Mr. Elfyn Llwyd (Meirionnydd Nant Conwy): The Prime Minister referred to the United Nations twice in his statement, both times in connection with humanitarian aid, which is, of course, most welcome, but may I respectfully remind him that, by invoking the self-defence provisions under article 51, there is a prerequisite that the matter should be referred immediately to the Security Council? I understand that the United States has already done so. May I ask the Prime Minister whether Her Majesty's Government have done so, and if so, is such action limited to action in one country alone?

The Prime Minister: We believe that such action is entirely justified under article 51 in self-defence. As the hon. Gentleman rightly says, the UN Security Council has agreed that it is right that action should be taken, and Britain, the United States of America and the other allies are acting in accordance with the UN resolution and international law.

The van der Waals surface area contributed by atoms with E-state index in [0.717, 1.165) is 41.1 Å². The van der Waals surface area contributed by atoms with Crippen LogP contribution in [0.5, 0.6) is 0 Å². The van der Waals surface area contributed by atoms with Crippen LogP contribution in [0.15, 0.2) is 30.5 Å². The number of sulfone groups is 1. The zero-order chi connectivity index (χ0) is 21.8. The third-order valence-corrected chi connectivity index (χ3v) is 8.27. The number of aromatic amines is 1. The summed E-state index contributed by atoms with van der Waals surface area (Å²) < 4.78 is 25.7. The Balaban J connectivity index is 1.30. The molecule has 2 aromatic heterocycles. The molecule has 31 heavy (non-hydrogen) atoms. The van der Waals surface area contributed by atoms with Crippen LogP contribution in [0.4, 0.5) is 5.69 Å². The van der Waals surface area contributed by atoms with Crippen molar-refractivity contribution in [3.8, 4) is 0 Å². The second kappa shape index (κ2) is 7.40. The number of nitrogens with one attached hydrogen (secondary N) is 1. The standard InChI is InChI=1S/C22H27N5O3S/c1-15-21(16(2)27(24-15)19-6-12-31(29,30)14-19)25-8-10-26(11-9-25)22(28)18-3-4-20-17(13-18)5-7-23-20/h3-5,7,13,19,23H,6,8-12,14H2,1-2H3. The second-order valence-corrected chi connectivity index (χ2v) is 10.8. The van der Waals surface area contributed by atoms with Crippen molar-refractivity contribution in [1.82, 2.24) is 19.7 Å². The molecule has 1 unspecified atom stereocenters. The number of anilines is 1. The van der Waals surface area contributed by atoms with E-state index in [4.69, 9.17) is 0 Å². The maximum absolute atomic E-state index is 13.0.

Mr. Tam Dalyell (Linlithgow): On that very point, is it the Law Officers' advice that the action is in line with the provisions of the United Nations charter?

The Prime Minister: Yes.

Derek Conway (Old Bexley and Sidcup): Does the Prime Minister accept that his personal conduct and praise for the patience of the American people will find widespread support both inside and outside the House? As, sadly, bin Laden is neither the first nor likely to be the last of his type, will the Prime Minister assure the House that we have learned the lessons of Saddam Hussein that evil does not understand the meaning of the word "probation" and that the war against terrorism does not stop at the caves of Afghanistan but has to be finished once and for all?